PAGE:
For most of our history, America has been a Biblical nation. I don’t mean that statement to be polemical. It’s simply a fact that, for hundreds of years, Americans had a deep familiarity with the Christian Bible and would routinely and unselfconsciously refer to it in their communal life, including their political life. Certainly this was the case at the start of our history. A new, interesting-looking book from Princeton University Press, Bible Culture and Authority in the Early United States, by Princeton religion professor Seth Perry, explores the early history. Perry’s basic point seems to be that the Bible’s meaning–I assume he means the meaning the speaker was trying to convey, rather than the true meaning of the text–shifted depending on who was citing it, and for what purpose. Well, the Devil can cite Scripture. Here’s the description from the publisher’s website:
Early Americans claimed that they looked to “the Bible alone” for authority, but the Bible was never, ever alone. Bible Culture and Authority in the Early United States is a wide-ranging exploration of the place of the Christian Bible in America in the decades after the Revolution. Attending to both theoretical concerns about the nature of scriptures and to the precise historical circumstances of a formative period in American history, Seth Perry argues that the Bible was not a “source” of authority in early America, as is often said, but rather a site of authority: a cultural space for editors, commentators, publishers, preachers, and readers to cultivate authoritative relationships.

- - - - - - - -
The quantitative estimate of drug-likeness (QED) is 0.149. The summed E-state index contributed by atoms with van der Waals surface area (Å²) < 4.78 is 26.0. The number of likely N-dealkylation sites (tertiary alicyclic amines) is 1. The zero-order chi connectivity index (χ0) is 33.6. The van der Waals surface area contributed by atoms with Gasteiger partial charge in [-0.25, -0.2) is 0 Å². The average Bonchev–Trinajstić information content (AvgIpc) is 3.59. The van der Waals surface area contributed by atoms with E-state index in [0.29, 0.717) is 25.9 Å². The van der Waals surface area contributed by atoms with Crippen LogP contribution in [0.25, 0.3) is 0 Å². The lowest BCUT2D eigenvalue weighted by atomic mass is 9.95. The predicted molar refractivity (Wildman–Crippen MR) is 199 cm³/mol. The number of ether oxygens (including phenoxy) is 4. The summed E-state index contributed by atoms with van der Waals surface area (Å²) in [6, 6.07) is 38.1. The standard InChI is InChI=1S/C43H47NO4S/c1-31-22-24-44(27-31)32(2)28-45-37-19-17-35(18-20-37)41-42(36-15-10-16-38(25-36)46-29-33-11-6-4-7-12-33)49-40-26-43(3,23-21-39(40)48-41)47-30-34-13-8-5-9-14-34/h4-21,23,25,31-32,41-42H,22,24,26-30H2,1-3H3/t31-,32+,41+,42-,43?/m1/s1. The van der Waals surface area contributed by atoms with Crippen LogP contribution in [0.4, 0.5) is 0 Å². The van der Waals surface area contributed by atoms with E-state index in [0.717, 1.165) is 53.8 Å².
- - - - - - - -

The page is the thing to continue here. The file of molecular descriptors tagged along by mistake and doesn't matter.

While paying careful attention to early national bibles as material objects, Perry shows that “the Bible” is both a text and a set of relationships sustained by a universe of cultural practices and assumptions. Moreover, he demonstrates that Bible culture underwent rapid and fundamental changes in the early nineteenth century as a result of developments in technology, politics, and religious life. At the heart of the book are typical Bible readers, otherwise unknown today, and better-known figures such as Zilpha Elaw, Joseph Smith, Denmark Vesey, and Ellen White, a group that includes men and women, enslaved and free, Baptists, Catholics, Episcopalians, Methodists, Mormons, Presbyterians, and Quakers. What they shared were practices of biblical citation in writing, speech, and the performance of their daily lives. While such citation contributed to the Bible’s authority, it also meant that the meaning of the Bible constantly evolved as Americans applied it to new circumstances and identities.